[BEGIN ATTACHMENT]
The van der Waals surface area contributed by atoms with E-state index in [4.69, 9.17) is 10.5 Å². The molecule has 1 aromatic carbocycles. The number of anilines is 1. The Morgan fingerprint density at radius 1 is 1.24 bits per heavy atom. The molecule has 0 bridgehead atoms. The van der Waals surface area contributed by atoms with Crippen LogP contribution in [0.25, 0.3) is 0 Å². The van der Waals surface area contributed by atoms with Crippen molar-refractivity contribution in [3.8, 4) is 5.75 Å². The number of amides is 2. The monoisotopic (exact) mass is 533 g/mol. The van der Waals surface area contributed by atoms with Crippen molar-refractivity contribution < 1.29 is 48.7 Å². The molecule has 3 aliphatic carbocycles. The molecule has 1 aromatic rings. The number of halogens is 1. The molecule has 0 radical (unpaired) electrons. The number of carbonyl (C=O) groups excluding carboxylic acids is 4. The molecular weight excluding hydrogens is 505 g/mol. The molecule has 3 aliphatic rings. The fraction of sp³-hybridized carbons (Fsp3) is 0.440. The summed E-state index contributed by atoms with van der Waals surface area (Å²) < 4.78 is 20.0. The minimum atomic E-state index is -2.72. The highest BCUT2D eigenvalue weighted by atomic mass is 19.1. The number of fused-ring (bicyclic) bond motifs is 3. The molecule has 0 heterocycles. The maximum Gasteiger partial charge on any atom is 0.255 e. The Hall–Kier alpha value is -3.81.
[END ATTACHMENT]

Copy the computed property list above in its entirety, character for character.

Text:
The van der Waals surface area contributed by atoms with E-state index in [4.69, 9.17) is 10.5 Å². The molecule has 1 aromatic carbocycles. The number of anilines is 1. The Morgan fingerprint density at radius 1 is 1.24 bits per heavy atom. The molecule has 0 bridgehead atoms. The van der Waals surface area contributed by atoms with Crippen LogP contribution in [0.25, 0.3) is 0 Å². The van der Waals surface area contributed by atoms with Crippen molar-refractivity contribution in [3.8, 4) is 5.75 Å². The number of amides is 2. The monoisotopic (exact) mass is 533 g/mol. The van der Waals surface area contributed by atoms with Crippen molar-refractivity contribution < 1.29 is 48.7 Å². The molecule has 3 aliphatic carbocycles. The molecule has 1 aromatic rings. The number of halogens is 1. The molecule has 0 radical (unpaired) electrons. The number of carbonyl (C=O) groups excluding carboxylic acids is 4. The molecular weight excluding hydrogens is 505 g/mol. The molecule has 3 aliphatic rings. The fraction of sp³-hybridized carbons (Fsp3) is 0.440. The summed E-state index contributed by atoms with van der Waals surface area (Å²) < 4.78 is 20.0. The minimum atomic E-state index is -2.72. The highest BCUT2D eigenvalue weighted by atomic mass is 19.1. The number of fused-ring (bicyclic) bond motifs is 3. The molecule has 0 heterocycles. The maximum Gasteiger partial charge on any atom is 0.255 e. The Hall–Kier alpha value is -3.81.